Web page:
Tesla Model S wins Motor Trend Car of the year

As if the all-electric Tesla Model S isn’t futuristic enough, now the Silicon Valley-built car has gone and won the Motor Trend Car of the Year Award — for next year.

Yes, the car that didn’t exist a year ago is being called the best car of 2013, according to a panel of judges that put it through its paces along with models from 81-year-old Porsche and 95-year-old BMW, among others.

After likening the sleek sedan to a supermodel working the Paris catwalk, the Motor Trend review (January 2013 issue) gets to the historic nature of an award that for the first time honors a car made in Silicon Valley.

“Wait. No mention of the astonishing inflection point the Model S represents — that this is the first COTY winner in the 64-year history of the award not powered by an internal combustion engine?”

Consider it mentioned.

Beyond the joy the award is bringing to Tesla, which has been taking its lumps lately — candidate Mitt Romney listed it as a green tech failure, investors and observers are worried about low production numbers, it’s losing money etc. — the honor is a sign that electric cars are moving into the mainstream.

“Our aspiration with the Model S was to show that an electric car truly can be better than any gasoline car, which is a critical step towards the widespread adoption of sustainable transport,” Tesla Motors CEO Elon Musk said Monday in a prepared statement. “Nothing illustrates this more clearly than winning Motor Trend’s Car of the Year by unanimous decision against a field of exceptional competitors.”

And, of course, the Tesla crew should be popping champagne. But before anyone gets too carried away, consider the other fact that makes the Motor Trend award so astonishing: There are hardly any Model S cars on the road today.

As of late September the company had delivered only 132 Model S sedans. That number is no doubt higher today. Last week the company said it delivered a total of 250 sedans in the third quarter.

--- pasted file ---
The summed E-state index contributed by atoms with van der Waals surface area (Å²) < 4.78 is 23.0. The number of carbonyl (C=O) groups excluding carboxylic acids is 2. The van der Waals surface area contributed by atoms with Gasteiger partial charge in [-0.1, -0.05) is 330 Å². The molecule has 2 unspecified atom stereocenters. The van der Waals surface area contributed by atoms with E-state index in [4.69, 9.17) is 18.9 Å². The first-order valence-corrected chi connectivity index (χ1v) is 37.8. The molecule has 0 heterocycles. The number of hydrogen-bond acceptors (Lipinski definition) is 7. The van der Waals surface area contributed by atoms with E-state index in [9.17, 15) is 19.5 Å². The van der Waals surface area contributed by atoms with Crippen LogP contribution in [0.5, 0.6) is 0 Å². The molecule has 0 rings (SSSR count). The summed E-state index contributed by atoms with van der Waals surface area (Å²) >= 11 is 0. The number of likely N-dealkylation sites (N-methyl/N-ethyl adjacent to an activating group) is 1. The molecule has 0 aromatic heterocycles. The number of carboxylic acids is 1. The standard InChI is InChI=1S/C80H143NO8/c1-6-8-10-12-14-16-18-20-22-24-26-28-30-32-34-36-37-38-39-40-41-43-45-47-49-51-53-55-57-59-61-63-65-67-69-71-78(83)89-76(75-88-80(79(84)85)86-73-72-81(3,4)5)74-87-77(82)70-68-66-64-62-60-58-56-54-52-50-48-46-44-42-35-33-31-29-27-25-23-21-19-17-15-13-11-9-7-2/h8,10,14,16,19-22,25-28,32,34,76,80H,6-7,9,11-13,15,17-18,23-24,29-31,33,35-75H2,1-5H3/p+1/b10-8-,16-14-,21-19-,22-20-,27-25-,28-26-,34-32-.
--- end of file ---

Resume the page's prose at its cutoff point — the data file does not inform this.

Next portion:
Still, 250? That’s the number of BMWs you’ll find in Google’s parking lot on a Saturday.

But never fear. Musk last week assured all who would listen that the company will crank out as many as 3,000 cars in the fourth quarter and more than 20,000 in 2013 —  the year for which the once and future car has been honored.


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  • A P

    Who can afford one of these except for someone in Manhattan. Then, you couldn’t drive it, because there is no electricity to charge it.

  • Jacob

    Please read why the car got the award. Your logic dictates that a Camry should get it every 6 years when there’s a new one because Toyota sells 400,000 a year. You’re clearly not into cars or what makes this car good.

  • ThomasF

    Tesla hasn’t ever manufactured a car, and their production line is entirely new, and quite innovative in and of itself. From the beginning they planned on a slow rampup, and that is exactly what they have delivered. They have run into delays, but at worst they are only ~5 weeks behind their original production schedule, which is hardly a failure.

    As of the end of October they were producing ~200 cars/week and their goal is ~400 cars/week. It’s much more difficult to move from 0 to 200 than it is to move from 200 to 400, and Tesla expects to reach their goal sometime in December. At this point it looks highly unlikely that they will fail.

    The only real remaining question is whether they can cut costs and achieve their planned gross margin. But the big risk was always that they would not be able to ramp up production at all, or would have major quality issues. Aside from reports of a number of minor software bugs neither issue has proven to be a problem.

  • Dave Clifford(FL)

    I own the Model S and let me tell you, they aren’t wrong! Ecstasy on wheels

  • Mike

    The Motor Trend award is now a joke! Obviously if you want to win “Car of the Year” all you have to do is be backed by the right political party.